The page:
Boundary Spanning. Initiatives are more likely to link knowledge with action when they include “boundary organizations” or “boundary-spanning actions” that help bridge gaps between research and user communities. This boundary-spanning work often involves constructing informal new arenas, in which project managers can foster user-producer dialogues, joint product definition, and a systems approach free from dominance by groups committed to the status quo. Defining joint ‘rules of engagement’ in the new arena that encourage mutual respect, co-creation and innovation that addresses complex problems improves the prospects for success.

Systems integration. Projects are more likely to be successful in linking knowledge with action when they take a systems approach that recognizes scientific research is just one ‘piece of the puzzle.’ Such systems-oriented strategies aim to identify and engage with key partners who can help turn co-created knowledge generated by the project into action (new strategies, policies, interventions, technologies) leading to better and more sustainable livelihoods.

Learning orientation. Research projects are more likely to be successful in linking knowledge with action when they are designed as much for learning as they are for knowing. Such projects are frankly experimental, expecting and embracing failures so as to learn from them throughout the project’s life. Such orientations towards learning cannot thrive without appropriate reward systems for risk-taking managers, funding mechanisms that enable such risk-taking, and periodic external evaluation.

Continuity with flexibility. Getting research into use generally requires strategies aimed at strengthening linkages and effective patterns of interaction between organizations and individuals operating locally where impact is sought. A key role of boundary spanning work/organizations is the facilitation of processes that create strong networks and build innovation/response capacity of the system. Co-created communication strategies and boundary objects/products are key to the longevity and sustainability of project outcomes and impacts.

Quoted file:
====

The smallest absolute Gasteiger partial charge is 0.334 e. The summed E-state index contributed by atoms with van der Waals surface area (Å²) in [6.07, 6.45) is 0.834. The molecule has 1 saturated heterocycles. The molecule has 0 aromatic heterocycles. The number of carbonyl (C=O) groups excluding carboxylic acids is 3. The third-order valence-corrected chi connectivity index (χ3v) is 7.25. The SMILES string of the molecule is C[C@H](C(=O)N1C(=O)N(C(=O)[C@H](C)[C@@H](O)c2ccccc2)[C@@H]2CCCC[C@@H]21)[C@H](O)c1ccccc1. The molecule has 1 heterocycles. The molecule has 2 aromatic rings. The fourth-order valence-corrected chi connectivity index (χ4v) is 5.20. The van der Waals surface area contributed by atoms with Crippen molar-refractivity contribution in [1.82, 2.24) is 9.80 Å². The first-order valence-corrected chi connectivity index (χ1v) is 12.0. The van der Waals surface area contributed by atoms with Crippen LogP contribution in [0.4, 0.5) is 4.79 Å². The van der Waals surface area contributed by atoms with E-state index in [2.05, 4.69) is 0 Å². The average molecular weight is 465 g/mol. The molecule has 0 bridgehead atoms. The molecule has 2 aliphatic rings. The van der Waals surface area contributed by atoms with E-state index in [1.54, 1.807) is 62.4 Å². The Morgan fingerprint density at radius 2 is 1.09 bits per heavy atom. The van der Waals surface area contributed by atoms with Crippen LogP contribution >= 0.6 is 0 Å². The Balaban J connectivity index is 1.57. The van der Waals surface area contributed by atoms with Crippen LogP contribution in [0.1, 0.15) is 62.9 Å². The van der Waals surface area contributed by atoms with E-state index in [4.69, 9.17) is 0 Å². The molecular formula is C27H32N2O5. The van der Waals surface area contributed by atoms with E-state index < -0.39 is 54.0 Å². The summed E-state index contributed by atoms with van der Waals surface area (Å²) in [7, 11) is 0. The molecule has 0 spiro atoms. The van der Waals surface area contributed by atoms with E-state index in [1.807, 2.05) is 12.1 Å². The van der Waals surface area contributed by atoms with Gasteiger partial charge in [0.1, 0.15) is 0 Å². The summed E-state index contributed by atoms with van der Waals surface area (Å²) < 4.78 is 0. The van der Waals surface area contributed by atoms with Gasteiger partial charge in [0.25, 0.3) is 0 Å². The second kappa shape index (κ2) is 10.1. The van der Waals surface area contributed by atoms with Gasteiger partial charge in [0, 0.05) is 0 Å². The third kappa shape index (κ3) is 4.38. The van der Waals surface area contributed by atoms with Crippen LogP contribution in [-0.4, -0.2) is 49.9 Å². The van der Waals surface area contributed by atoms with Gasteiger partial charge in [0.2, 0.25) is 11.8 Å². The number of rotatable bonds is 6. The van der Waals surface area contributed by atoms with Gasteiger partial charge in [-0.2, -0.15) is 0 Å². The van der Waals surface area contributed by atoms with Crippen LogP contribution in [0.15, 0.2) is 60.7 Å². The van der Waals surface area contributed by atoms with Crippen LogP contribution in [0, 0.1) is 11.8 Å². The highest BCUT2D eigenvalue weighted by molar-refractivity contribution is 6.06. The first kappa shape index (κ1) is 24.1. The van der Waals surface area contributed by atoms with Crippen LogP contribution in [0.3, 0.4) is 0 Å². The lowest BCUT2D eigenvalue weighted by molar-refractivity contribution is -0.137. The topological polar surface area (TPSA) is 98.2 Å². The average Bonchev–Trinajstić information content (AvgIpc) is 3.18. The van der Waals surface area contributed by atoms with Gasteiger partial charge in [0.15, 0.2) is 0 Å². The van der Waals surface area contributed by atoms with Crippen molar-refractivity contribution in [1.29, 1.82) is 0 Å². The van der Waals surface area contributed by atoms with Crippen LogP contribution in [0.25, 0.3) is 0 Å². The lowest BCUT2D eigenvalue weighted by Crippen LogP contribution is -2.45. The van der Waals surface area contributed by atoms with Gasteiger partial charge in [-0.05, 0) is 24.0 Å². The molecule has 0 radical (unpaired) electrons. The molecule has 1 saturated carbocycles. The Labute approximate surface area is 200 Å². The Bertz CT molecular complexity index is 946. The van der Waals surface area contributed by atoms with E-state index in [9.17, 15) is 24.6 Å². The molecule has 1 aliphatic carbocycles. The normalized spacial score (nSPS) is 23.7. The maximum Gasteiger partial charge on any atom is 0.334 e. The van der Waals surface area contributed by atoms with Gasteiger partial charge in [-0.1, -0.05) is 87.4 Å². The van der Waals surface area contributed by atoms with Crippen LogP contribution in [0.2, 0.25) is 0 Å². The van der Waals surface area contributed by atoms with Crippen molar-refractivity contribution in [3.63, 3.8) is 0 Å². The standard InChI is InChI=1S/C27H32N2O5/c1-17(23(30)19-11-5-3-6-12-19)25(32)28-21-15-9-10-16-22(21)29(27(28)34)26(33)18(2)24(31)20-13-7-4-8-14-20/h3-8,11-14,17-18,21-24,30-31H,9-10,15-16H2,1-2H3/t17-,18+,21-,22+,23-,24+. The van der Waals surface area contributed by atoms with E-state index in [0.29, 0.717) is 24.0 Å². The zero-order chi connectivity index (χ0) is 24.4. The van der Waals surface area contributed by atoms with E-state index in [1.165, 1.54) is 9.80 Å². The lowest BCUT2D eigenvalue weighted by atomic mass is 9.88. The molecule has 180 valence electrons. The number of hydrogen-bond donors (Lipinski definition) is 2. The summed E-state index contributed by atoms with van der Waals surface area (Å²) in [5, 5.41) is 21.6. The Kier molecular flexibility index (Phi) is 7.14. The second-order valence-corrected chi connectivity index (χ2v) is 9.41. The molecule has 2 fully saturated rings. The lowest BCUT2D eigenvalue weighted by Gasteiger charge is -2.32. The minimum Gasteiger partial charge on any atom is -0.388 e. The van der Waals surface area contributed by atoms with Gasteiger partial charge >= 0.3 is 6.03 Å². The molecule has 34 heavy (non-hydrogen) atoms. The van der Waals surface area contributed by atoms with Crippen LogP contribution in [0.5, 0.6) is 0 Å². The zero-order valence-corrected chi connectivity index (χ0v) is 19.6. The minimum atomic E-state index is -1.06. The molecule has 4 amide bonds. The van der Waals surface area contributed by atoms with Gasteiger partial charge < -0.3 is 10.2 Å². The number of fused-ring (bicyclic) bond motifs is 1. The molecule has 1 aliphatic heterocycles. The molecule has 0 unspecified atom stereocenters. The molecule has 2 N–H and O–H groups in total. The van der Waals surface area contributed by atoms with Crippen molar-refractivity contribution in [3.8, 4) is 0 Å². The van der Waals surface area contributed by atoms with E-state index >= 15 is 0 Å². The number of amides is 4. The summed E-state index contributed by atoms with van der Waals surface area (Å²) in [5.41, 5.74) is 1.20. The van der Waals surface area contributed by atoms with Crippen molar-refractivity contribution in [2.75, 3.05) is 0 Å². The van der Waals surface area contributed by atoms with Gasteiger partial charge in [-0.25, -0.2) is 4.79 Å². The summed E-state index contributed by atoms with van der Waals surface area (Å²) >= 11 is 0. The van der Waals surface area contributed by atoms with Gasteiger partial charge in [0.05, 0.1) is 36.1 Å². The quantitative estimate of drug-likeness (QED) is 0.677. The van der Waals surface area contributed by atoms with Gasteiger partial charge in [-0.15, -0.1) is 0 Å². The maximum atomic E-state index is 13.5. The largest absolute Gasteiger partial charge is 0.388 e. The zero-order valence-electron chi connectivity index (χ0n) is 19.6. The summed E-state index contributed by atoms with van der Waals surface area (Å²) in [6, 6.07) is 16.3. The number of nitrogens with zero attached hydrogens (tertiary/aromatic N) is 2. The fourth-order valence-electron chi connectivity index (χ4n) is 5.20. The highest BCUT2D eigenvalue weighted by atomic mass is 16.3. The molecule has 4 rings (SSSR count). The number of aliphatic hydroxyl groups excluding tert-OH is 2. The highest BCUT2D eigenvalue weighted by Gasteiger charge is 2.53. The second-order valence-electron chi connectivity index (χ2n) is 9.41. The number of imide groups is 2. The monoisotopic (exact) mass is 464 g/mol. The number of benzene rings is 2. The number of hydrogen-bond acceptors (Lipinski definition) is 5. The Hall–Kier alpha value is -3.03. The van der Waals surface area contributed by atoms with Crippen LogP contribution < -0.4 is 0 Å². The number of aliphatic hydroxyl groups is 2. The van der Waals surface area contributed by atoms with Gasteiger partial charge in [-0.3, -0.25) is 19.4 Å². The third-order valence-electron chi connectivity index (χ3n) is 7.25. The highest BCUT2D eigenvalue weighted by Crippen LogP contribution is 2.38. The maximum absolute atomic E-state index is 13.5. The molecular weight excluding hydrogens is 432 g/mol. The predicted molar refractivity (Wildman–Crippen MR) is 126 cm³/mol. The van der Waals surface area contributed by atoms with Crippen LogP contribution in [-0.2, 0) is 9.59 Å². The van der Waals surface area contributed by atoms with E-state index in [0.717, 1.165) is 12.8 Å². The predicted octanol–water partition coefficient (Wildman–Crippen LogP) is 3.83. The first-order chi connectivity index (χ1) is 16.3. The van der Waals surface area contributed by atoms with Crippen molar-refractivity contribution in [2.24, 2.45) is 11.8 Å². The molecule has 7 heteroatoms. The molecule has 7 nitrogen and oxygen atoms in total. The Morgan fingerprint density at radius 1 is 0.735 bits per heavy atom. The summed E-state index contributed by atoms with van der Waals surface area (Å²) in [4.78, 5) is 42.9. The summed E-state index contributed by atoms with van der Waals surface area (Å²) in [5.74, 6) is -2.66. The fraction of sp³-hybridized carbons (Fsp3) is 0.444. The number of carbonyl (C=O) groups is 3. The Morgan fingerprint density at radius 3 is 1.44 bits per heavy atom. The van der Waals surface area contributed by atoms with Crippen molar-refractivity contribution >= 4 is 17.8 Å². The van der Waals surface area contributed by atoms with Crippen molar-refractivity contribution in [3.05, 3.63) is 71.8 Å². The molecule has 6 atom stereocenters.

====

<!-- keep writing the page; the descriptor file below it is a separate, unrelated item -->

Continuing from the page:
Manage asymmetries of power. Efforts linking knowledge with action are more likely to be successful when they come up with empowerment strategies aimed at ‘leveling the playing field’ in order to generate hybrid, co-created knowledge and deal with the often large (and largely hidden) asymmetries of power felt by stakeholders.

Toyin Kolawole
February 2, 2010 / African Green Revolution - Theme 2

The current discussion on ‘Making science and technology work for small-scale farmers’ is closely linked with the earlier debate on the appropriateness of farmers’ voices in the African Green Revolution [AGR] initiative. Essentially, the thinking of agricultural scientists and technologists will be more effectively put to use if they align with those of the smallholder farmer. As I had earlier indicated, there is the need to revisit and strengthen Research-Extension-Farmer linkage if the dream of realising a sustainable AGR is to be achieved. There are a lot of lessons to learn [either way] in the process of a 2-way information sharing within the linkage system.

Technologies that are patterned in line with the taste and capability [in terms of finance and usability] of small farmers will undoubtedly work for the purpose for which they are designed. Sincere and thorough farmer consultations by the researcher/technologist will, therefore, be needed in the design and development of any technologies aimed at bringing about an agrarian change amidst the small-holders. Aside some field experience acquired over the years, Everett M. Rogers diffusion studies have shown that innovations that are: feasible; compatible [with farmer’s socio-cultural milieu]; cost effective; socially and economically advantageous; divisible; simple [to use]; and ‘triable'[in bits] are always popular amongst the end-users, all things being equal. Previous investigations conducted by us have also shown that technologies or innovations that are [environmentally and farmer] user-friendly and result effective are an answer to farmers’ yearnings and aspirations.

Considering all the above innovation characteristics in the process of technology development for the small farmer will be worth the effort of the researcher after all.

Kwesi Atta-Krah
February 2, 2010 / African Green Revolution - Theme 2

The high contribution of small-scale farmers to Africa’s agriculture is not in doubt. This group produces the lion’s share of Africa’s agricultural productivity, and also contributes significantly to the GDP of several countries. In spite of this, small scale agriculture is inadequately targeted in research interventions, especially in science and technology. This has given rise to a wrongful impression that smallholder agriculture is only about the preservation of ancient methodologies and systems, and does not need to be researched.